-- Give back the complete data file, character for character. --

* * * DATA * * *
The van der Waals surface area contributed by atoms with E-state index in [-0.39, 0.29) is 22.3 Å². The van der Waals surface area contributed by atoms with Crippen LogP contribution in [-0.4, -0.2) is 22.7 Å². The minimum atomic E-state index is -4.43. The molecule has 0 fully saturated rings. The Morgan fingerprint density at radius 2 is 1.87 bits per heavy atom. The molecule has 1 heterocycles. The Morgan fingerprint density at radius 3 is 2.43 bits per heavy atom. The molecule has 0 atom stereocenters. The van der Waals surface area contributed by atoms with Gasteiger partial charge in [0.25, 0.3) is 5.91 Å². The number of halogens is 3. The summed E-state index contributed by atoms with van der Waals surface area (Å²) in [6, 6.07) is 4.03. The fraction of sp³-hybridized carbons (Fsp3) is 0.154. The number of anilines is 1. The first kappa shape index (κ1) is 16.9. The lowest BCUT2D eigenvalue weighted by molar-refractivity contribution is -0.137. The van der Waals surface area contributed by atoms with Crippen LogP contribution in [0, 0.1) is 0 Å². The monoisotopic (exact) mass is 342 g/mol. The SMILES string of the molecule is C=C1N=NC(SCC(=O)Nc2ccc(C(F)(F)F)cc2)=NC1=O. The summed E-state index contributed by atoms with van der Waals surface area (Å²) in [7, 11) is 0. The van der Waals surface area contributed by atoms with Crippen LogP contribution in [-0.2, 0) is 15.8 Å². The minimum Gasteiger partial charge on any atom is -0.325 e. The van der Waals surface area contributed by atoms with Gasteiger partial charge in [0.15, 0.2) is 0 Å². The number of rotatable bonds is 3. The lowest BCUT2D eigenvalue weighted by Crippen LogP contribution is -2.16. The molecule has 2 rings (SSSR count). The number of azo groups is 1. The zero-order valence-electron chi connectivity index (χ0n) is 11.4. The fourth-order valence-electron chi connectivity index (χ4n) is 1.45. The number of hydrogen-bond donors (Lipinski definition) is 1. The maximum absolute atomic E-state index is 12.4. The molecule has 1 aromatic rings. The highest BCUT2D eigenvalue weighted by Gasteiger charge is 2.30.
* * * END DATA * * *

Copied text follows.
The van der Waals surface area contributed by atoms with E-state index in [-0.39, 0.29) is 22.3 Å². The van der Waals surface area contributed by atoms with Crippen LogP contribution in [-0.4, -0.2) is 22.7 Å². The minimum atomic E-state index is -4.43. The molecule has 0 fully saturated rings. The Morgan fingerprint density at radius 2 is 1.87 bits per heavy atom. The molecule has 1 heterocycles. The Morgan fingerprint density at radius 3 is 2.43 bits per heavy atom. The molecule has 0 atom stereocenters. The van der Waals surface area contributed by atoms with Gasteiger partial charge in [0.25, 0.3) is 5.91 Å². The number of halogens is 3. The summed E-state index contributed by atoms with van der Waals surface area (Å²) in [6, 6.07) is 4.03. The fraction of sp³-hybridized carbons (Fsp3) is 0.154. The number of anilines is 1. The first kappa shape index (κ1) is 16.9. The lowest BCUT2D eigenvalue weighted by molar-refractivity contribution is -0.137. The van der Waals surface area contributed by atoms with Crippen LogP contribution in [0, 0.1) is 0 Å². The monoisotopic (exact) mass is 342 g/mol. The SMILES string of the molecule is C=C1N=NC(SCC(=O)Nc2ccc(C(F)(F)F)cc2)=NC1=O. The summed E-state index contributed by atoms with van der Waals surface area (Å²) in [7, 11) is 0. The van der Waals surface area contributed by atoms with Crippen LogP contribution in [-0.2, 0) is 15.8 Å². The minimum Gasteiger partial charge on any atom is -0.325 e. The van der Waals surface area contributed by atoms with Gasteiger partial charge in [0.15, 0.2) is 0 Å². The number of rotatable bonds is 3. The lowest BCUT2D eigenvalue weighted by Crippen LogP contribution is -2.16. The molecule has 2 rings (SSSR count). The number of azo groups is 1. The zero-order valence-electron chi connectivity index (χ0n) is 11.4. The fourth-order valence-electron chi connectivity index (χ4n) is 1.45. The number of hydrogen-bond donors (Lipinski definition) is 1. The maximum absolute atomic E-state index is 12.4. The molecule has 1 aromatic rings. The highest BCUT2D eigenvalue weighted by Gasteiger charge is 2.30.